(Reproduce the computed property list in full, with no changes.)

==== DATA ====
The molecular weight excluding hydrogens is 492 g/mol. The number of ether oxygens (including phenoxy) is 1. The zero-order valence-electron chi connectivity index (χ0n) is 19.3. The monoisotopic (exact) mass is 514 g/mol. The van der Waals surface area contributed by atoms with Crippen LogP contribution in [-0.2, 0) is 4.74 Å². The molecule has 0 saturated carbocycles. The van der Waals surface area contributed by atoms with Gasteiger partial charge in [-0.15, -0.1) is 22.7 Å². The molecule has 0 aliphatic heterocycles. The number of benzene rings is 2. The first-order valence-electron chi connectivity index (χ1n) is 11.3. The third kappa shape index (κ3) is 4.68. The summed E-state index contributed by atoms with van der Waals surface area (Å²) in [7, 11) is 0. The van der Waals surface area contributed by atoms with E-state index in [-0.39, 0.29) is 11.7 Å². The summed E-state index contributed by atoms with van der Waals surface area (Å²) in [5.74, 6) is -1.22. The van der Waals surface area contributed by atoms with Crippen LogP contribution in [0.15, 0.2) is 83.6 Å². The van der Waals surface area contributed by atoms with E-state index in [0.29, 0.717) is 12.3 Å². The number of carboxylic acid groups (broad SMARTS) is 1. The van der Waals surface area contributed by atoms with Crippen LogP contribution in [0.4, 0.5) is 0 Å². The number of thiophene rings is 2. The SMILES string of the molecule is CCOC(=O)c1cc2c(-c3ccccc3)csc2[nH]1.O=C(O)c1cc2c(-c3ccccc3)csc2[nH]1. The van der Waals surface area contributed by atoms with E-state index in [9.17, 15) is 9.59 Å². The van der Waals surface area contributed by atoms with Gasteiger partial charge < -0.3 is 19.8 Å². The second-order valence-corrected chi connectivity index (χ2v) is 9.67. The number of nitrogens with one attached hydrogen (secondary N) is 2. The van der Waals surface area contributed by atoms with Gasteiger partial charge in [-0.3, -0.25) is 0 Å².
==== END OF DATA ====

The molecular weight excluding hydrogens is 492 g/mol. The number of ether oxygens (including phenoxy) is 1. The zero-order valence-electron chi connectivity index (χ0n) is 19.3. The monoisotopic (exact) mass is 514 g/mol. The van der Waals surface area contributed by atoms with Crippen LogP contribution in [-0.2, 0) is 4.74 Å². The molecule has 0 saturated carbocycles. The van der Waals surface area contributed by atoms with Gasteiger partial charge in [-0.15, -0.1) is 22.7 Å². The molecule has 0 aliphatic heterocycles. The number of benzene rings is 2. The first-order valence-electron chi connectivity index (χ1n) is 11.3. The third kappa shape index (κ3) is 4.68. The summed E-state index contributed by atoms with van der Waals surface area (Å²) in [7, 11) is 0. The van der Waals surface area contributed by atoms with E-state index in [-0.39, 0.29) is 11.7 Å². The summed E-state index contributed by atoms with van der Waals surface area (Å²) in [5.74, 6) is -1.22. The van der Waals surface area contributed by atoms with Crippen LogP contribution in [0.15, 0.2) is 83.6 Å². The van der Waals surface area contributed by atoms with E-state index in [0.29, 0.717) is 12.3 Å². The number of carboxylic acid groups (broad SMARTS) is 1. The van der Waals surface area contributed by atoms with Crippen LogP contribution in [0.4, 0.5) is 0 Å². The number of thiophene rings is 2. The SMILES string of the molecule is CCOC(=O)c1cc2c(-c3ccccc3)csc2[nH]1.O=C(O)c1cc2c(-c3ccccc3)csc2[nH]1. The van der Waals surface area contributed by atoms with E-state index in [9.17, 15) is 9.59 Å². The van der Waals surface area contributed by atoms with Gasteiger partial charge < -0.3 is 19.8 Å². The second-order valence-corrected chi connectivity index (χ2v) is 9.67. The number of nitrogens with one attached hydrogen (secondary N) is 2. The van der Waals surface area contributed by atoms with Gasteiger partial charge in [-0.3, -0.25) is 0 Å².